Thank you for reading Facing Addiction.
Though I’ve shared my real experience, this story isn’t about me.
It’s about the forces that influence all of us: addictions, limitations, values, self-deception, perspective, fear, desire, accountability…
If my example has gotten in the way at all, please disregard it.
Personal stories can make ideas more interesting and easier to understand.
But what matters is what’s true: the experience of your life.
For these final chapters, I’ll be sharing everything I still had to learn about life and addiction as I literally left my addicted state and discovered a new life of freedom and balance.
I wrote this early last year (while high):
“A few years ago, the thought came: ‘Straight loser . . . I can only forget.’
“Basically, constant addictive weed use had left my mind so fuzzy that I couldn’t really remember or focus on much of anything.
“I see how far I’ve come since then, and I know I’ll never go back.
“But I still sneak off to go smoke weed in dirty, unsafe places.
“I still smoke through pipes made from trash.
“I’m still broke and estranged from loved ones.
“I still can’t enjoy fun things the same way.
“I still feel as though I’m straggling somewhere far behind where I could be.”
The next day, I came across some thoughts I’d recorded a few months before even being prescribed medical weed.
I was shocked to see how so many of the ideas in this story would have resonated with those forgotten, pre-weed thoughts.
Here are some examples of those lost thoughts, recorded in 2010:
*Why can’t I do what I know I need to do? (5/18/10)
*How can my self-image change so I succeed instead of continuing to fail (since I’ve only failed so far)? (5/27/10)
*Thinking only aggravates the problem, like picking at a wound. (5/27/10)
*I keep failing to change because I keep trying to force myself. I’m both arrogant and insecure. I grasp at chaos with a broken soul and wrestle it to death (mine). An endless and intimidating search for just what to do keeps me paralyzed. (6/4/10)
*I can’t create my destiny or figure out the truth alone, in only my own mind. (6/22/10)
*To-Do lists would be better than schedules. Journals are good for capturing thoughts and feelings as they develop so I can see my life more objectively. (10/23/10)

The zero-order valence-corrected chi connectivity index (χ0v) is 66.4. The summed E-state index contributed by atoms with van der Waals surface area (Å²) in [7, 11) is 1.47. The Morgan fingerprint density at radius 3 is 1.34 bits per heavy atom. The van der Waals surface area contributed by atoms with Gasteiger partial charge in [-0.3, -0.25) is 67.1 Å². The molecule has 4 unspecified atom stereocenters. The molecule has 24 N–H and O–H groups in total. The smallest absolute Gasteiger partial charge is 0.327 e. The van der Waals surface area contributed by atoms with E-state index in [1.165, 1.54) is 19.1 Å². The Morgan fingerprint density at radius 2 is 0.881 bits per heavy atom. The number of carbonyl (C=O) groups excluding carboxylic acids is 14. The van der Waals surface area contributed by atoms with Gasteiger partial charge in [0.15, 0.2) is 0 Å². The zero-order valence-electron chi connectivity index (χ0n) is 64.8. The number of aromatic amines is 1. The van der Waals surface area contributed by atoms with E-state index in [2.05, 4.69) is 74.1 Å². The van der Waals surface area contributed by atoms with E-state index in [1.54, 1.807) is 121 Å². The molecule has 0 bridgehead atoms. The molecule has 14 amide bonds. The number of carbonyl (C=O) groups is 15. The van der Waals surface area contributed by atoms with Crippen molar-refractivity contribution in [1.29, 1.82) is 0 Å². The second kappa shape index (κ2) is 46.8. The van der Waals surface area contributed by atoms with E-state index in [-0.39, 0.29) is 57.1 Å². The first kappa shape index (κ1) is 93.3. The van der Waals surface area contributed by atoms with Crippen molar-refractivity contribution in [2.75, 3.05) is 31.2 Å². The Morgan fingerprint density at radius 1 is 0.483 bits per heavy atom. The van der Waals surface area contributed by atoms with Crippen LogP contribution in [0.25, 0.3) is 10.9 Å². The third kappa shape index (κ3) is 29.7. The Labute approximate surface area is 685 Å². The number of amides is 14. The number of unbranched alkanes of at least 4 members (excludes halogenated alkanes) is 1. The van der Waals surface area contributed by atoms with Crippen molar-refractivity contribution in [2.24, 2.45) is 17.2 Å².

*I always feel like I need to be or do something; I try to figure out exactly what that is; I come up with a plan real fast; I unconfidently try to follow that plan; I fail; I feel ashamed (and even less confident); I begin the cycle again… This happens over and over. (11/4/10)
*I need to always be open to new ways of making the best use of my time. (11/4/10)
*Who or what I am is a combination of multiple causes. I can change if the causes are changed. Every time I fail, it strengthens my belief that I’ll never succeed. But failure doesn’t really exist. I call doing something that goes against my values failure. But that really just means I’m making less progress than I could be. Since I’m a combination of so many things, what I call failure is really just the experience of a less than optimal application of my components. (11/4/10)
*Even just writing all this helps me realize what it means to set realistic goals. Seeing what I write helps me come against unrealistic, negative thinking (which blows everything out of proportion) with realistic, positive thinking. I can also develop a system of behavioral motivation to reward myself for taking steps toward my goals. (11/9/10)
Again, many of those thoughts could easily be tied to later ideas shared in this story.
So, if I already knew all that back in 2010, why the plunge into my “straight loser” state of addiction only months later, in early 2011?
After rediscovering those thoughts from 2010, I got high and wrote:
“Back then, my goals were like tiny, remote flashes washed under deep oceans of blanketing darkness.
“I had to come to see how all those flashes were really indispensable puzzle pieces that could be fit together to illuminate connected layers.